RePub, the shop window for EUR research

Some numbers

In the past seven months researchers from all over the world downloaded 90 scientific articles and 228 dissertations written by researchers at the Erasmus University … and they did so every hour! They found these articles and dissertations, together with books and book chapters, working papers, research reports, conference contributions, inaugural lectures, etcetera, on the website of RePub, the institutional repository of the EUR. In total 2,299,893 PDF-files were downloaded between October 2013 and the end of May 2014, an average of 10,313 per day. So, without exaggeration, the University Library can claim that its RePub service efficiently plays its role as the shop window for the research done at the Erasmus University.

Still work to do

At present RePub contains some 38,000 publications – substantial but far from complete. Not every author remembers to deposit a copy of his or her manuscript in the RePub mailbox as soon as an article is accepted for publication. Many interesting publications are still waiting to be included in the repository. Fortunately, RePub’s use of the Google App Engine platform guarantees seamless scalability. So, even when it is complete, and then annually growing with an average of 4,000 publications, the repository can still easily serve a much greater audience. Unfortunately, not every publication in RePub can be downloaded by everyone. Even though 55% of its content qualifies as ‘Open Access’, which is a relatively high score, still 45% of articles and book chapters produced in Rotterdam cannot be made available free of charge to everyone who is interested.

A silent service

In other words: there is room for improvement. And everyone can help. Although the repository is a service provided by the University Library, every researcher can contribute and has an interest in doing so. Needless to say that doing good research and writing interesting articles are the primary and secondary concern of all research staff. However, making results visible and accessible to as large an audience as possible, is an important complementary concern for the whole institution. Just a single illustration, produced by RePub’s “report” function, is enough to demonstrate why. It shows that since the launch of the new version of RePub in October of last year 4,592 EUR dissertations were downloaded by 64,858 unique visitors (i.e. actual, real people …) from the US alone. Perhaps even more importantly: 39,165 visitors from India downloaded a total of 3,394 different dissertations produced in Rotterdam – for free. In a sense then, the University Library provides its own “Knowledge Dissemination Service” and it does so without making too much fuzz about it – a Rotterdam tradition.


For information about Open Access and the EUR policy see Open Access, part of our Research Matters portal.


Author: Hans Brandhorst


Open Access

Open AccessEven though Open Access is a much, and sometimes hotly, debated issue in the world of universities, publishers and politics, it is a very simple concept. It rests on the idea that publicly funded institutions, such as universities, should make the published results of academic research available on the internet, free of charge. At present the majority of those results, journal articles, are sold by commercial publishers. As a rule authors are requested to transfer their copyright to the publishing companies before their articles can be published. It is common practice rather than a legal obligation to do so, but it is often complicated for authors to hold on to their rights. In the past decades the feeling that universities have to buy back what originally was theirs – in the form of journal subscriptions – has become stronger and stronger. Add to this that the costs of subscriptions continue to rise while library budgets continue to shrink, and it is only logical that the academic world is looking for a way out of a ‘toll-only’ system.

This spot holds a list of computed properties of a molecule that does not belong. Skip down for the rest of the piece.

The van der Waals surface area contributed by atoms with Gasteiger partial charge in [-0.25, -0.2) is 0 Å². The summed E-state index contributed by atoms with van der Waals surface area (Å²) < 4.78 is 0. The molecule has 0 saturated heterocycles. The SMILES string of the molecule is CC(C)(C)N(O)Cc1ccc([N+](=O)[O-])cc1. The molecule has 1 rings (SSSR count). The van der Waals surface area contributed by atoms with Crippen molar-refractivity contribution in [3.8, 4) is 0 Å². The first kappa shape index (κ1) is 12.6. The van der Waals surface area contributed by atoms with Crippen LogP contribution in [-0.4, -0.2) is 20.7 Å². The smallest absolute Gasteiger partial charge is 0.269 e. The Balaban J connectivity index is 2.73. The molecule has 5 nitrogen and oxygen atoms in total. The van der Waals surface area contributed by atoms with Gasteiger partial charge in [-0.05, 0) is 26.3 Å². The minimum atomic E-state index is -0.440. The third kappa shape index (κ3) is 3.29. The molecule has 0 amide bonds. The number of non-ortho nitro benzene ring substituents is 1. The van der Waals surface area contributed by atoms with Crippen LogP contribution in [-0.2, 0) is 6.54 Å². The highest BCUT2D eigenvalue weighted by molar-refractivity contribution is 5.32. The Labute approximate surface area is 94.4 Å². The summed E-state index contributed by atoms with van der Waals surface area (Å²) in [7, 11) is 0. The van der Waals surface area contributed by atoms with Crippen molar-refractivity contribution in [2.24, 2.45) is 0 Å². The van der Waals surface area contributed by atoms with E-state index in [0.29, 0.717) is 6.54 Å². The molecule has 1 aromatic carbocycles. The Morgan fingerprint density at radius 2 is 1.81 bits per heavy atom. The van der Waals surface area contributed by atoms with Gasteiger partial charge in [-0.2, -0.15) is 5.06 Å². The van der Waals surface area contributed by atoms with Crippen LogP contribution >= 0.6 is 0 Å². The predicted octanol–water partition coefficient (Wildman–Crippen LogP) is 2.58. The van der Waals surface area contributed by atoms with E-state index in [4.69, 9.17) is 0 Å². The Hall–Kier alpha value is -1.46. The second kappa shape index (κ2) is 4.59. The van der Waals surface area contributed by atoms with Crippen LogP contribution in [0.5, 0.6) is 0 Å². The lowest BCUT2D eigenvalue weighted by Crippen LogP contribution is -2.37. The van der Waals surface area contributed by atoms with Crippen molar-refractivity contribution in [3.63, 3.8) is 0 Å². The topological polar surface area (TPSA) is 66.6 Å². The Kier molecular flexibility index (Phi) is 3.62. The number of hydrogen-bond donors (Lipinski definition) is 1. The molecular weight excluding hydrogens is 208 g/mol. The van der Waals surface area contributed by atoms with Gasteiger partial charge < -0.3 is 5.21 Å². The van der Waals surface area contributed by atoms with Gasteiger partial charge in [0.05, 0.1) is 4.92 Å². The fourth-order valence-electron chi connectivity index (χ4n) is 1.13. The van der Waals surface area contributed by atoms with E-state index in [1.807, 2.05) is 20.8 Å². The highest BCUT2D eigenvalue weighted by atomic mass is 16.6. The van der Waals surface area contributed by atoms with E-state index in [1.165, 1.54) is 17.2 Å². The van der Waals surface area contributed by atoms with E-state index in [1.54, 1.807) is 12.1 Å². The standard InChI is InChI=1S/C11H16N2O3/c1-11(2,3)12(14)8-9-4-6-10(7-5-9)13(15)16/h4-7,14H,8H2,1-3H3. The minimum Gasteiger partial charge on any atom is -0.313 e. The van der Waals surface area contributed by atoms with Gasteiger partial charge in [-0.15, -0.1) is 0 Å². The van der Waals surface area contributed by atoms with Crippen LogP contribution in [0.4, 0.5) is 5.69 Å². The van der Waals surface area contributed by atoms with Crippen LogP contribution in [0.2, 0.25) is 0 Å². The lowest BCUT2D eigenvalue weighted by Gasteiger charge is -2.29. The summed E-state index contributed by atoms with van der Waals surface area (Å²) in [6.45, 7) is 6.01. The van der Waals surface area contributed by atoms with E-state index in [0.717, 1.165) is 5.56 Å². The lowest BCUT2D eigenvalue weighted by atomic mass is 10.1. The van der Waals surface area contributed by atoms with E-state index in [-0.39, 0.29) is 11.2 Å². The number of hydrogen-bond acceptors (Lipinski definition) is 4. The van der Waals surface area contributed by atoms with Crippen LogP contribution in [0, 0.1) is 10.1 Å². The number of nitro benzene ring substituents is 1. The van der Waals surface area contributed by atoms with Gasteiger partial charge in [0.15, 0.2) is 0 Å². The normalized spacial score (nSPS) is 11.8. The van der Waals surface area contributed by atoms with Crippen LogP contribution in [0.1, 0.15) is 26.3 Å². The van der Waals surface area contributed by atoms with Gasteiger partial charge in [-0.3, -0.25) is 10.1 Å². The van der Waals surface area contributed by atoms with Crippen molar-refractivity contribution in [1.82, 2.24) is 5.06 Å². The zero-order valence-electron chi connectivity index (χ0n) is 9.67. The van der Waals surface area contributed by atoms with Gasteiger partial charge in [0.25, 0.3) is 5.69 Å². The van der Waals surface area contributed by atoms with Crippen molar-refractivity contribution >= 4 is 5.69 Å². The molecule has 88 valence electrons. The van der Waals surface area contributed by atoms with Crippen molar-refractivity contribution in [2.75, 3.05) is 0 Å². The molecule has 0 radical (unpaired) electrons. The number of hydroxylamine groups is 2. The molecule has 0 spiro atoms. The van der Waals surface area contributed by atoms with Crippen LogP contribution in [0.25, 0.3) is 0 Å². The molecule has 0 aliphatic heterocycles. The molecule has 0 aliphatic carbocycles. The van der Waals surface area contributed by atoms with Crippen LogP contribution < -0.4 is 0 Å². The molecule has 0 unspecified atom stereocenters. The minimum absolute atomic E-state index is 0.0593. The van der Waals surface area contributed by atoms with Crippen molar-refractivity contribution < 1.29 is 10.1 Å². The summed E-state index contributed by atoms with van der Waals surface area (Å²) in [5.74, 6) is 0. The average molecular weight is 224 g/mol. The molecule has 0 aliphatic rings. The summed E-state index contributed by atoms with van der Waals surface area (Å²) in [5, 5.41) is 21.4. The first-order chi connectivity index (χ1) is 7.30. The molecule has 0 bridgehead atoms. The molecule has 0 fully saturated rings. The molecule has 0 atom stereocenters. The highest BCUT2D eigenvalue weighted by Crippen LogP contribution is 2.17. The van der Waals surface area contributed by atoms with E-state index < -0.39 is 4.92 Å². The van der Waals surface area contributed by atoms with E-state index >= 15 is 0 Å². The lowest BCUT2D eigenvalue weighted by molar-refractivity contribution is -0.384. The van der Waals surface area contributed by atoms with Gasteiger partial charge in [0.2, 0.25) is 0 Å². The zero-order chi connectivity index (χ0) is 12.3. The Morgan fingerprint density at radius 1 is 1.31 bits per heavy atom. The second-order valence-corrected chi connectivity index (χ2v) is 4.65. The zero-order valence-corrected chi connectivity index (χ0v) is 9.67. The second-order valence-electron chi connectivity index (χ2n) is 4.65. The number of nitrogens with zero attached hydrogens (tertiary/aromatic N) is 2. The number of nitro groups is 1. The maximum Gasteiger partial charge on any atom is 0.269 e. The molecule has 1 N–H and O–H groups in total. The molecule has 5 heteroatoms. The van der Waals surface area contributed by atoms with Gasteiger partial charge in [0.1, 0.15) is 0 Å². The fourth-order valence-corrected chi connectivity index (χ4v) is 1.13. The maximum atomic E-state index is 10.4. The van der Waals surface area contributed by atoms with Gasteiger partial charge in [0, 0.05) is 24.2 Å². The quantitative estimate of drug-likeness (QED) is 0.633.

Green and Golden Road
So far, a solution is sought in two main directions: the so-called Green Road and Golden Road. Open Access in accordance with the Green Road means that, even if they agree to a transfer of copyright, authors keep the right to deposit their own version of an article in an institutional repository. Somewhat simplified, “their own version” can be the text as it was originally submitted for publication, or the text as it stands after the editorial and peer review processes have run their course. Usually the institutional repository is a website that is maintained by their university (library). Depositing the manuscript of an article in a repository is already allowed by some 80% of the journals involved.
The Golden Road solution means that authors, or more likely their institutions, pay the so-called Article Processing Costs (APC) to the publisher. In exchange they have complete freedom to distribute the articles as they see fit. APC’s can vary but as a rule-of-thumb it is safe to assume they will be between 1,000 and 2,000 US dollars – per article.
At present the Open Access world is hybrid as Open Access (both Golden and Green) can be a policy at the level of a publishing house, a journal and even an article.

The right to give away
It is good to realize that in both cases, the author and/or his employer only retain (or buy) the right to give away for free what they have produced – a right that is theirs to begin with. Also: by giving away what is theirs, universities do not reduce subscription costs, since they still need to buy access to the published results of research that was done in the rest of the world…

For more background information see also Open Access, part of our Research Matters portal. The EUR repository is RePub.

Author: Hans Brandhorst